Friday, March 26, 2010

Tom Talks

As the grind of spring training wears on, all the news out of Cubs camp seems to be on the business side. Crain's publishes this piece on Tom Rickett's presentation to the Executives' Club of Chicago where Tom tried to make the case for more signage at Wrigley:

Addressing hundreds of business people at an Executives' Club of Chicago breakfast Thursday, Mr. Ricketts used a PowerPoint presentation to show that Wrigley is one of the city’s top tourist attractions: It generates nearly $400 million a year in spending and funnels $59 million in tax revenue to city coffers. More than one-third of fans are out-of-state visitors.

Then he flashed the next slide: an image of the 60-foot, lighted Toyota sign he's seeking to install behind the left-field bleachers, which would likely bring the ballclub more than $2 million a year.

"So I don't think it's too much to ask," he deadpanned amid laughter.

First, let's stipulate that Tom is not asking too much. He and his family should be allowed to monetize his investment. Just because Wrigley Field is a historical landmark doesn't mean that the Ricketts shouldn’t be allowed to make non-permanent changes to the look and feel which will provide the capital to maintain the actual physical plant.

But there is a major problem with Tom’s logic. As has been noted here and many other places before, sports franchises and stadiums are not an economic engine for a city. They are for a small neighborhood, but that’s it. Why? Simple.

People have a finite number of dollars to commit to leisure activities. If they spend it on baseball tickets, that means they won’t spend it on other entertainment venues. Every dollar spent on a baseball ticket reduces the amount spent on movie tickets. Or restaurants. Or amusement parks. The list goes on. Entertainment spending within a metropolitan area is a zero sum game. Yes, Wrigley is an engine for Wrigleyville, but not much else.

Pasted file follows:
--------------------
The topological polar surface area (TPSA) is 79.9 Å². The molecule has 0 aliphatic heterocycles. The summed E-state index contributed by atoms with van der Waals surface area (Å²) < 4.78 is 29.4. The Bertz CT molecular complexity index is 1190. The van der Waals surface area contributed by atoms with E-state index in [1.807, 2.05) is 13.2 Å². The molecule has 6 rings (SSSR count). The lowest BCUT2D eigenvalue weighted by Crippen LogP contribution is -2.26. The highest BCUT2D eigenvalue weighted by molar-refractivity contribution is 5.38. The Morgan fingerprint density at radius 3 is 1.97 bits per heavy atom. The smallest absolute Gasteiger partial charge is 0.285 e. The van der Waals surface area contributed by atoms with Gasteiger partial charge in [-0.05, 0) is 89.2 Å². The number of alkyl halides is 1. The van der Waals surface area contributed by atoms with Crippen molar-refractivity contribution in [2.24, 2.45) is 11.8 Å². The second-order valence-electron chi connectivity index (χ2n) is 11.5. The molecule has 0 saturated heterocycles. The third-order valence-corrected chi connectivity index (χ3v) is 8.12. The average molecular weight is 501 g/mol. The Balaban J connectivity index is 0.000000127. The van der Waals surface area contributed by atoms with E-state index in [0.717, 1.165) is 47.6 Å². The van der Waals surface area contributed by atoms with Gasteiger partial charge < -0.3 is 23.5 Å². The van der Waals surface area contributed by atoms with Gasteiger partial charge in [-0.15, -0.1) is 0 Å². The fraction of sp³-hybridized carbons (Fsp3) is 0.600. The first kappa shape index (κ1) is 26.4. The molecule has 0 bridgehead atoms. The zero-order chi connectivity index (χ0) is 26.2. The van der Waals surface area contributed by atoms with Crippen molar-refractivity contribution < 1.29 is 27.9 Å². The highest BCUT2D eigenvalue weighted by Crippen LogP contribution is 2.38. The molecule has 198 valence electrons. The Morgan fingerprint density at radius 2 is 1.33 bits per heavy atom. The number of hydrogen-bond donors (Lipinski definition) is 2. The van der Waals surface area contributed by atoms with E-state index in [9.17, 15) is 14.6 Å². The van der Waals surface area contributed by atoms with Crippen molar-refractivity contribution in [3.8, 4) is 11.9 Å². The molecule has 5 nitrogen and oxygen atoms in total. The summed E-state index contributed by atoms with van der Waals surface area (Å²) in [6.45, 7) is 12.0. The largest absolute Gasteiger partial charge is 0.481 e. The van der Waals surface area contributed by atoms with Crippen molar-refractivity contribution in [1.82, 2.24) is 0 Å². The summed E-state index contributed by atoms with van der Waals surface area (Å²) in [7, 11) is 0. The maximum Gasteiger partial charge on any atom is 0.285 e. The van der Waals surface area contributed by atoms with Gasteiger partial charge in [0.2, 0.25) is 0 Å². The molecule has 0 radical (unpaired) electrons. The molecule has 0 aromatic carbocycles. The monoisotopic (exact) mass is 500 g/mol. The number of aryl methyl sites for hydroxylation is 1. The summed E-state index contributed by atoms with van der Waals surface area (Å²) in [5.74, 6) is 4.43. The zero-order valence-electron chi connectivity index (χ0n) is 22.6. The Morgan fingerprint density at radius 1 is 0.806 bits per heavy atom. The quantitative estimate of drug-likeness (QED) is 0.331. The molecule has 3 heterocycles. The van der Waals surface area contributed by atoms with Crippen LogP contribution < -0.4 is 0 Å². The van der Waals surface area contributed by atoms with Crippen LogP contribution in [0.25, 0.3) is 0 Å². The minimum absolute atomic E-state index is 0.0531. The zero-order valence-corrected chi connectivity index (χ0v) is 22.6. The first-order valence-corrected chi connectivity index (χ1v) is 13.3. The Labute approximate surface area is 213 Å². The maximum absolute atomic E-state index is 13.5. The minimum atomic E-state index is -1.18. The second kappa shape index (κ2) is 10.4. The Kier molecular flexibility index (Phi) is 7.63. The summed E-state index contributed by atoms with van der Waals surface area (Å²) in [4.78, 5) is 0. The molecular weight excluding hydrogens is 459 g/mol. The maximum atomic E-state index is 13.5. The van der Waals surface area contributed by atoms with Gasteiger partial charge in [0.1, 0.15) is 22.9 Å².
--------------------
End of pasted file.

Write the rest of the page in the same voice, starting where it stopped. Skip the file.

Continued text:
But Tom's smart. He understands this. That's why he said that one-third of fans come from out of state. Out of state spending isn’t necessarily zero sum. It's possible that some people actually come to Chicago specifically because of Wrigley Field and wouldn't were it not here. But many of the people who come from out of town are also coming for Michigan Avenue and the lakefront and trade shows and to see family. They are not driven here by the Wrigley engine. Furthermore, logic suggests that the number of "one-third" of Wrigley attendees is way too high. One million people per year visit Wrigley Field from out of state? That doesn’t seem possible. You would think that the Executives’ Club of Chicago would know this.

The answer is that they do. What Tom is really doing is speaking to the politicians. To the Tom Tunney’s. He's making a public argument to give political cover to Tunney to approve what the Ricketts want to do (and need to and should).

Frankly, it's pathetic that Tom needs to do this. Tunney should be doing it for him. As should the owners of the Cubby Bear, Murphy’s, Salt & Pepper, Sports Corner, Sports World, Harry Caray.s...

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